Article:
INTRODUCTION TO WALKING IN SCOTLAND
Walking is an excellent form of exercise. It gets you outdoors, allows fresh air into your lungs, gets the blood pumping around the body and is healthy for you. A daily half hour walk will improve your fitness level and your health. It could be walking to and from work or using the stairs instead of lifts, it all helps. If you live too far away from work alight from the bus or train a stop earlier or park slightly further away from your place of work and walk the remainder.
In Scotland we are very fortunate in that we have one of the most scenic countries in the world, from rugged mountains to awesome coastal scenery. We have city parks and woodland walks all relatively easy to access. Scotland has one of the best access rights in the form of the Land Reform Scotland Act 2003, which permits reasonable access to the vast majority of the country.Walking in Scotland could be exploring your local neighbourhood with its history and nature, strolling round your local park or along the riverbank. There are loads of options. Scotland has a prolific number of forests many managed by the Forestry Commission. Lots of these forests have marked trails where family groups are welcome. They are often coloured coded so that before you set off on your walk you know how long it will take. The forests are full of wild life including various species of birds and you may be fortunate enough to spot some roe deer. Coastal towns and villages normally have access to the coastline and some have sandy beaches. You can explore caves, water pools and search for some unusual shells.
Above Picture of Loch Lee, Angus Scotland can be split into three obvious areas. The Central belt, which is mainly flat compared to the rest of the country, is very build up with industry and housing but despite this there are still loads of different areas where individuals and families can walk.The next area is the Southern Uplands, which separates Scotland from England. Here you will find rolling hills where sheep are the main inhabitants and during late spring you will hear the sound of bleating lambs. The walking here is a bit more strenuous than the jaunt around the park as it may involve some steep sided hills but on a fine day the climb can be rewarded with views south to the Lake District of England, to the hills of Northern Ireland and to our third area the Highlands of Scotland.The Highlands of Scotland is a must for any tourist visiting Scotland. Here you will find mountain scenery with unbelievable views. The mountains can vary from heather clad hills to rocky ridges but all have their own reward. Walking in this area can be on vehicle tracks or mountain paths through glens or following streams. Those with the necessary skills may want to walk to the summits of the many mountains.
The mountains on the east coast are more rounded and include the Cairngorm plateau where several of the tops are over 4000 feet above sea level. This may not seem very high to some but it is the only artic area in Britain. The west coast mountains are more rugged and steep and some require climbing skills and are therefore not for walkers.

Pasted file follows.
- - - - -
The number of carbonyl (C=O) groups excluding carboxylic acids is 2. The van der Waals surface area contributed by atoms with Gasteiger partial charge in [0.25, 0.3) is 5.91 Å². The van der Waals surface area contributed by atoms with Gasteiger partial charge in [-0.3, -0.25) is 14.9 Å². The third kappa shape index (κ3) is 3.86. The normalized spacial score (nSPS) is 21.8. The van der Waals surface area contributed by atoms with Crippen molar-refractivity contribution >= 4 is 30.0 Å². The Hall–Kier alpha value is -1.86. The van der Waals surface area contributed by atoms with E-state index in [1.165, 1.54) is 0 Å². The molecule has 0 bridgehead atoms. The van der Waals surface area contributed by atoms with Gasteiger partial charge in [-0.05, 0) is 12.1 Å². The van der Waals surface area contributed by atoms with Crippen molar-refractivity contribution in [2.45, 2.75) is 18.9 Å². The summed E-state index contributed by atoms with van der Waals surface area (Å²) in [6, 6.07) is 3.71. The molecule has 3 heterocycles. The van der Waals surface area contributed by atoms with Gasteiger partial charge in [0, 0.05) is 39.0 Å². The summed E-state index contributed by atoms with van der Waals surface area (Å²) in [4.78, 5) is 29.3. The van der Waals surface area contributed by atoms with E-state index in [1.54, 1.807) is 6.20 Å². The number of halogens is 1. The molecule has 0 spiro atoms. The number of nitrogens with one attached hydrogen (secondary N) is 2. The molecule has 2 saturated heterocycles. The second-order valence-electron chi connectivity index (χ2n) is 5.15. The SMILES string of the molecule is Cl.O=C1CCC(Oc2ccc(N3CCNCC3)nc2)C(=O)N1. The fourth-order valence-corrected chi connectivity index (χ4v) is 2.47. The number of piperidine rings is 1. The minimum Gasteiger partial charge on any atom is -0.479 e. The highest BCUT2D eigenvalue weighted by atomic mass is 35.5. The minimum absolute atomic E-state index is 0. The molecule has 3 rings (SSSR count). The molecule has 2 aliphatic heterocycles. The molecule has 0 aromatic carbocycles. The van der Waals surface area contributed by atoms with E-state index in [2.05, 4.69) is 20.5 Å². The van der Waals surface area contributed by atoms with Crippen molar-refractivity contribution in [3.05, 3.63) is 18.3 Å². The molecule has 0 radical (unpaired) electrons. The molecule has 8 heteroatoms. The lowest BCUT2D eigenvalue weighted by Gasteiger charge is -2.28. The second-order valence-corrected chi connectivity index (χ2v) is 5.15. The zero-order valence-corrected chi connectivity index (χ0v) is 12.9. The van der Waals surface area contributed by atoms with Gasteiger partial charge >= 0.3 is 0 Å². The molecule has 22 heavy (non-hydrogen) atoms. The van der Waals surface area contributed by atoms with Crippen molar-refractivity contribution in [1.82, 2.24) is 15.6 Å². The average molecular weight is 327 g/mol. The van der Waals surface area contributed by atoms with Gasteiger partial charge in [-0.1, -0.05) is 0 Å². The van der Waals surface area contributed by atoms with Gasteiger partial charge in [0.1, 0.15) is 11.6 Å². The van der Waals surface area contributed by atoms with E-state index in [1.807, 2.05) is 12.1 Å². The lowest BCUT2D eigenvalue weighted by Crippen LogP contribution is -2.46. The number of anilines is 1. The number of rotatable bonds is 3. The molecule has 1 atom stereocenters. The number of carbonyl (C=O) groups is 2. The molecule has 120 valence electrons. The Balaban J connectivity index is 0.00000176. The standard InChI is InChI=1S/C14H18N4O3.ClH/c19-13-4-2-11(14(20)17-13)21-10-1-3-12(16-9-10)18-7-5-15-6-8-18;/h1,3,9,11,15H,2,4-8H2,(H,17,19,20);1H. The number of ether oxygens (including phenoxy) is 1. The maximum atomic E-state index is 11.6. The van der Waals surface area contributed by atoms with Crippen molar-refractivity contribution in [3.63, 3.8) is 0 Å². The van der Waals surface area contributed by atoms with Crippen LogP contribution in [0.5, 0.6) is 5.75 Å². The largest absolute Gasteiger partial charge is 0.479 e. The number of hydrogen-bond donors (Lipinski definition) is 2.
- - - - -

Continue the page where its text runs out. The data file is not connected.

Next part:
Scotland has two National Parks within the Highlands. The Loch Lomond and Trossachs National Park is located north of Glasgow and the Cairngorm National Park is situated in the centre of the Highlands. Both offer lots of walking from low level to mountain walks.
Finally not to be forgotten and how could they. Normally classed along with the Highlands are the many Islands off the west and north coasts of Scotland. Some have very rugged mountains like the Islands of Skye and Rum while the west coast of the Islands of Lewis and Harris has the best beaches in Britain and because they are remote they are quiet and unspoilt where lovely tranquil walks can be had, particularly wonderful as the sun sets over the Atlantic Ocean.
Sunset near Ullapool in Wester Ross
From this Introduction to Walking in Scotland you will see that there are numerous walking opportunities, be it within built up areas, along riversides, in mountainous terrain or on remote islands to satisfy all walking abilities and aspirations.
A Highland Lochan
This Introduction to Walking in Scotland was compiled, on behalf of the Scotland Travel Guide, by Lindsay Boyd who owns and runs Caledonia Hilltreks a guided hill walking business operating throughout Scotland. Below Picture of Skye Lochs Coruisk and ScavaigEditors note - these pictures are copyright of Lindsay Boyd if you would like some pictures for your website of Scottish Mountains please contact Lindsay directly though his website.
As usual all my photographs can be used under creative commons 2.5 Licence - that is if you put one of my pictures taken personally by me (Richard J Fisher) on your website please place a link back to my site, Other photographers have different conditions of use, please respect their copyright, thanks.
You may also find the following websites of interest:
For local holiday accommodation around Glencoe
Lochside holiday cottage near Glencoe, although be warned you need to book a year in advance to get this cottage, so book now for 2007. You may enjoy reading about Scotland on their Scotland holiday blog.